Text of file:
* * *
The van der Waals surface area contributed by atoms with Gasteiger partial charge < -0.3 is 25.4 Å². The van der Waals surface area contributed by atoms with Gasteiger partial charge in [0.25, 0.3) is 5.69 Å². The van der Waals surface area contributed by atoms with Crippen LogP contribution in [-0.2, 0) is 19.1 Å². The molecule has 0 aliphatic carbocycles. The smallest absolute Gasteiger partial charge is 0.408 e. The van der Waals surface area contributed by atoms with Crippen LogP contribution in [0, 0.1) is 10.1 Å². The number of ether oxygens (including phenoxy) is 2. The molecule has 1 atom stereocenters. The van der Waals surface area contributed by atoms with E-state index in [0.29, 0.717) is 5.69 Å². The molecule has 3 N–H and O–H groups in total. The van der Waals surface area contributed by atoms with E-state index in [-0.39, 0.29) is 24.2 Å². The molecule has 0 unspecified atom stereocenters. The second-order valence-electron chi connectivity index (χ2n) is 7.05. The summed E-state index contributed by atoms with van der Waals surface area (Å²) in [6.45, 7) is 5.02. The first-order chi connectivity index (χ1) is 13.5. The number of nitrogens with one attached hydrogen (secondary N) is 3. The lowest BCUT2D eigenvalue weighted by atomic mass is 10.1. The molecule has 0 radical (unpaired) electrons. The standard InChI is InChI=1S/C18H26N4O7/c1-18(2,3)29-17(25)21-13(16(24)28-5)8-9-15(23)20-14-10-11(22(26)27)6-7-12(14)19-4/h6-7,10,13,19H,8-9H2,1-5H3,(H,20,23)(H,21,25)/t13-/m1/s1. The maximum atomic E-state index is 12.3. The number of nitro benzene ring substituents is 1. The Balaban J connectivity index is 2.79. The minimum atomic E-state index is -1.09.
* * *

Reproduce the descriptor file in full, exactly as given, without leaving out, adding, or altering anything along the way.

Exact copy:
The van der Waals surface area contributed by atoms with Gasteiger partial charge < -0.3 is 25.4 Å². The van der Waals surface area contributed by atoms with Gasteiger partial charge in [0.25, 0.3) is 5.69 Å². The van der Waals surface area contributed by atoms with Crippen LogP contribution in [-0.2, 0) is 19.1 Å². The molecule has 0 aliphatic carbocycles. The smallest absolute Gasteiger partial charge is 0.408 e. The van der Waals surface area contributed by atoms with Crippen LogP contribution in [0, 0.1) is 10.1 Å². The number of ether oxygens (including phenoxy) is 2. The molecule has 1 atom stereocenters. The van der Waals surface area contributed by atoms with E-state index in [0.29, 0.717) is 5.69 Å². The molecule has 3 N–H and O–H groups in total. The van der Waals surface area contributed by atoms with E-state index in [-0.39, 0.29) is 24.2 Å². The molecule has 0 unspecified atom stereocenters. The second-order valence-electron chi connectivity index (χ2n) is 7.05. The summed E-state index contributed by atoms with van der Waals surface area (Å²) in [6.45, 7) is 5.02. The first-order chi connectivity index (χ1) is 13.5. The number of nitrogens with one attached hydrogen (secondary N) is 3. The lowest BCUT2D eigenvalue weighted by atomic mass is 10.1. The molecule has 0 radical (unpaired) electrons. The standard InChI is InChI=1S/C18H26N4O7/c1-18(2,3)29-17(25)21-13(16(24)28-5)8-9-15(23)20-14-10-11(22(26)27)6-7-12(14)19-4/h6-7,10,13,19H,8-9H2,1-5H3,(H,20,23)(H,21,25)/t13-/m1/s1. The maximum atomic E-state index is 12.3. The number of nitro benzene ring substituents is 1. The Balaban J connectivity index is 2.79. The minimum atomic E-state index is -1.09.